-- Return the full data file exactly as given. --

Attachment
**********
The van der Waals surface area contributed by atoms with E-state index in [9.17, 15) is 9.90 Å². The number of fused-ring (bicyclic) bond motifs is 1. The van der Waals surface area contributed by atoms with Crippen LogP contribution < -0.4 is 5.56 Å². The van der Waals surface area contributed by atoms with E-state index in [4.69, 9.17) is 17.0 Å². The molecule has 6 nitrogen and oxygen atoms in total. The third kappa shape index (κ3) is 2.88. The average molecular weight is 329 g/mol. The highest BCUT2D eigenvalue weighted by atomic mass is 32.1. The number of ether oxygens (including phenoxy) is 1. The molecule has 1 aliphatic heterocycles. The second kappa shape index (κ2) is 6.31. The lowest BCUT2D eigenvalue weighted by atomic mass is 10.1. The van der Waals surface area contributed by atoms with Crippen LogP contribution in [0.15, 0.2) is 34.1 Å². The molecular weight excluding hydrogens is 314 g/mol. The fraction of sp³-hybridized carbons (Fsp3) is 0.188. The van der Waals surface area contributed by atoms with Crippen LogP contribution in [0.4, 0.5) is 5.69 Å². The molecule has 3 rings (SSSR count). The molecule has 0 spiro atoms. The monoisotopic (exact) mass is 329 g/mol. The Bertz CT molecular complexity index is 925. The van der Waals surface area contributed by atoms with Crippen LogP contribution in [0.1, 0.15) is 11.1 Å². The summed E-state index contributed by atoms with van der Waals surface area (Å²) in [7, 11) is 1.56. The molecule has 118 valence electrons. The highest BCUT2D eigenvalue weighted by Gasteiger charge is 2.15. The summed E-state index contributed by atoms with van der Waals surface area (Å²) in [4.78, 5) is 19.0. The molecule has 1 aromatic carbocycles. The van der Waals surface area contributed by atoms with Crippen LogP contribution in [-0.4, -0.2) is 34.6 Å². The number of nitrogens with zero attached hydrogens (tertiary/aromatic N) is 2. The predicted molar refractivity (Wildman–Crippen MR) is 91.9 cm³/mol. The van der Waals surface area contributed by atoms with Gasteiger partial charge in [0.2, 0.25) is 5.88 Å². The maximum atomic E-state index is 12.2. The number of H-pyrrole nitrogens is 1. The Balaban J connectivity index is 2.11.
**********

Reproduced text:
The van der Waals surface area contributed by atoms with E-state index in [9.17, 15) is 9.90 Å². The number of fused-ring (bicyclic) bond motifs is 1. The van der Waals surface area contributed by atoms with Crippen LogP contribution < -0.4 is 5.56 Å². The van der Waals surface area contributed by atoms with E-state index in [4.69, 9.17) is 17.0 Å². The molecule has 6 nitrogen and oxygen atoms in total. The third kappa shape index (κ3) is 2.88. The average molecular weight is 329 g/mol. The highest BCUT2D eigenvalue weighted by atomic mass is 32.1. The number of ether oxygens (including phenoxy) is 1. The molecule has 1 aliphatic heterocycles. The second kappa shape index (κ2) is 6.31. The lowest BCUT2D eigenvalue weighted by atomic mass is 10.1. The van der Waals surface area contributed by atoms with Crippen LogP contribution in [0.15, 0.2) is 34.1 Å². The molecular weight excluding hydrogens is 314 g/mol. The fraction of sp³-hybridized carbons (Fsp3) is 0.188. The van der Waals surface area contributed by atoms with Crippen LogP contribution in [0.4, 0.5) is 5.69 Å². The molecule has 3 rings (SSSR count). The molecule has 0 spiro atoms. The monoisotopic (exact) mass is 329 g/mol. The Bertz CT molecular complexity index is 925. The van der Waals surface area contributed by atoms with Crippen LogP contribution in [0.1, 0.15) is 11.1 Å². The summed E-state index contributed by atoms with van der Waals surface area (Å²) in [7, 11) is 1.56. The molecule has 118 valence electrons. The highest BCUT2D eigenvalue weighted by Gasteiger charge is 2.15. The summed E-state index contributed by atoms with van der Waals surface area (Å²) in [4.78, 5) is 19.0. The molecule has 1 aromatic carbocycles. The van der Waals surface area contributed by atoms with Crippen LogP contribution in [-0.4, -0.2) is 34.6 Å². The number of nitrogens with zero attached hydrogens (tertiary/aromatic N) is 2. The predicted molar refractivity (Wildman–Crippen MR) is 91.9 cm³/mol. The van der Waals surface area contributed by atoms with Gasteiger partial charge in [0.2, 0.25) is 5.88 Å². The maximum atomic E-state index is 12.2. The number of H-pyrrole nitrogens is 1. The Balaban J connectivity index is 2.11.